Instead, I gave a whole new meaning to Fall Break when I missed the last step at work and broke my ankle. Hiking wasn’t to be, but I continued steadfast along my journey and on October 2 weighed in at 180.9. I was 30 pounds from my goal. I was also convinced that if I had fallen at my former weight, my break would have been far worse. Somehow, I had avoided the need for surgery. I give the weight loss full credit for that!
Through the fall, I stayed the course – five fuelings, a lean and green meal, and plenty of water. By October 24, I was at 174.2. Though I was hoping to cross the next tens digit on Halloween (171.6), I wouldn’t get there until November.
During this month, I knew that Thanksgiving would hold its challenges with food temptations. I flew to California to give a presentation at the NCTE Convention with my writing group, and I flew home to enjoy time with my family at Thanksgiving. My daughter in law cooks an amazing turkey, so I focused on that delightful plate of dinner with a side salad. I kept trucking, setting my sights on new successes.
And then I got Covid. I didn’t feel like eating, so while I wouldn’t have chosen to be sick, the silver lining in the cloud was that I wasn’t craving anything. I doubled down on my water, and by November 28th I weighed 165.0.
December was quickly approaching, and I knew the main thing that would give me trouble: eggnog. I like both the mild grocery store brands and the loaded liquor store brands, so I figured out that I’d need to identify a “substitute.” I took the Golden Blonde Brownie mix and blended it as a shake with almond milk, and then sprinkled it with nutmeg. It did the trick! I knew that once I figured out a way to avoid the feelings of deprivation, I could be successful through the holidays. So I looked for my weakest link and set about problem-solving.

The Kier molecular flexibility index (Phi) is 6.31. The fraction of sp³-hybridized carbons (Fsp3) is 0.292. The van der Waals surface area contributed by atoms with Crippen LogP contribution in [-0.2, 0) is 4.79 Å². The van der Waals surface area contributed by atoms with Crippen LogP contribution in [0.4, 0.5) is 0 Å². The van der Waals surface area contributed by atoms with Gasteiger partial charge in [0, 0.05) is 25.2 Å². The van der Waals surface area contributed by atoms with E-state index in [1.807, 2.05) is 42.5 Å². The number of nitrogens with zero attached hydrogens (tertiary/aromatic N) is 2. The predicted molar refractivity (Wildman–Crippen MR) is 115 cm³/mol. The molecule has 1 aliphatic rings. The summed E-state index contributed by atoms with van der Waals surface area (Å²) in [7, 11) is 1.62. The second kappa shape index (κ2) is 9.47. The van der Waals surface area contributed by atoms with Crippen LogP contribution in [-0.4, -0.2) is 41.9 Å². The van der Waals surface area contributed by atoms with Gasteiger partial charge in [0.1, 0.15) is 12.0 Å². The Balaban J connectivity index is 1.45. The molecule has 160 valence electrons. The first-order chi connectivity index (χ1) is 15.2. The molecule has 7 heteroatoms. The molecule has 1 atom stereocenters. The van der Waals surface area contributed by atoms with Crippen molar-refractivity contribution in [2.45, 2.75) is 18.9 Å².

December 12 gave me the momentum I needed: 159.9. I’d crossed another tens digit, and the timing to celebrate success was just the motivation I needed to get through the Christmas holidays.
On January 1, I weighed 160.0, and I rejoiced – not only because I was ten pounds from my goal weight, but also because I’d minimized damages over Christmas. Even though I was up by a half a pound or so, I’d somehow gained only a little, and I suspected that some of it could be salt intake. Plus, my tens digit re-crossing was a breath away. I spent the day doubling down on water and choosing shakes, and by the next morning I was at 158.2. Salt.
This year, I have two weight goals: reach my goal of 150 and maintain it.
With careful planning and a mindset that doesn’t tolerate emotional eating, I’m confident that 2023 will be the year of getting back to the adventurer I was meant to be! I’ll be tracking my goals the last day of every month on my blog. There’s no better time than today to set new goals and start a new journey! Many thanks to Jennifer Carden for always being there and talking me through the struggles.